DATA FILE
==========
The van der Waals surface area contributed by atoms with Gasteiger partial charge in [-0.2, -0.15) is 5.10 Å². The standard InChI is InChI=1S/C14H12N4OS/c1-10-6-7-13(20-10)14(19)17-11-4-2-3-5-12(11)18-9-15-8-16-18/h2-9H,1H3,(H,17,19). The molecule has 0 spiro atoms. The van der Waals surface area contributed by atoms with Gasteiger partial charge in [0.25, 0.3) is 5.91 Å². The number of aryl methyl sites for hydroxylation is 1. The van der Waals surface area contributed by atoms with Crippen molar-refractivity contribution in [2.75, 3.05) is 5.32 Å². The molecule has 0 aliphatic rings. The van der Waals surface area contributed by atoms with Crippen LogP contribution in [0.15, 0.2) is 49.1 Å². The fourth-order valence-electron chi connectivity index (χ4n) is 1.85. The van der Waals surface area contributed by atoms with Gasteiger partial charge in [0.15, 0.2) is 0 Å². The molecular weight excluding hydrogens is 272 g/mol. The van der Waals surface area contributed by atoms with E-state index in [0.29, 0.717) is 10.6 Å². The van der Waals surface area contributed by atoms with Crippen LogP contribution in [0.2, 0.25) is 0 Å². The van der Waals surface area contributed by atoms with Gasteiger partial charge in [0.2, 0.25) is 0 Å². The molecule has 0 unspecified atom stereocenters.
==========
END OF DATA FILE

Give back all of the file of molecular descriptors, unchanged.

The van der Waals surface area contributed by atoms with Gasteiger partial charge in [-0.2, -0.15) is 5.10 Å². The standard InChI is InChI=1S/C14H12N4OS/c1-10-6-7-13(20-10)14(19)17-11-4-2-3-5-12(11)18-9-15-8-16-18/h2-9H,1H3,(H,17,19). The molecule has 0 spiro atoms. The van der Waals surface area contributed by atoms with Gasteiger partial charge in [0.25, 0.3) is 5.91 Å². The number of aryl methyl sites for hydroxylation is 1. The van der Waals surface area contributed by atoms with Crippen molar-refractivity contribution in [2.75, 3.05) is 5.32 Å². The molecule has 0 aliphatic rings. The van der Waals surface area contributed by atoms with Crippen LogP contribution in [0.15, 0.2) is 49.1 Å². The fourth-order valence-electron chi connectivity index (χ4n) is 1.85. The van der Waals surface area contributed by atoms with Gasteiger partial charge in [0.15, 0.2) is 0 Å². The molecular weight excluding hydrogens is 272 g/mol. The van der Waals surface area contributed by atoms with E-state index in [0.29, 0.717) is 10.6 Å². The van der Waals surface area contributed by atoms with Crippen LogP contribution in [0.2, 0.25) is 0 Å². The van der Waals surface area contributed by atoms with Gasteiger partial charge in [0.2, 0.25) is 0 Å². The molecule has 0 unspecified atom stereocenters.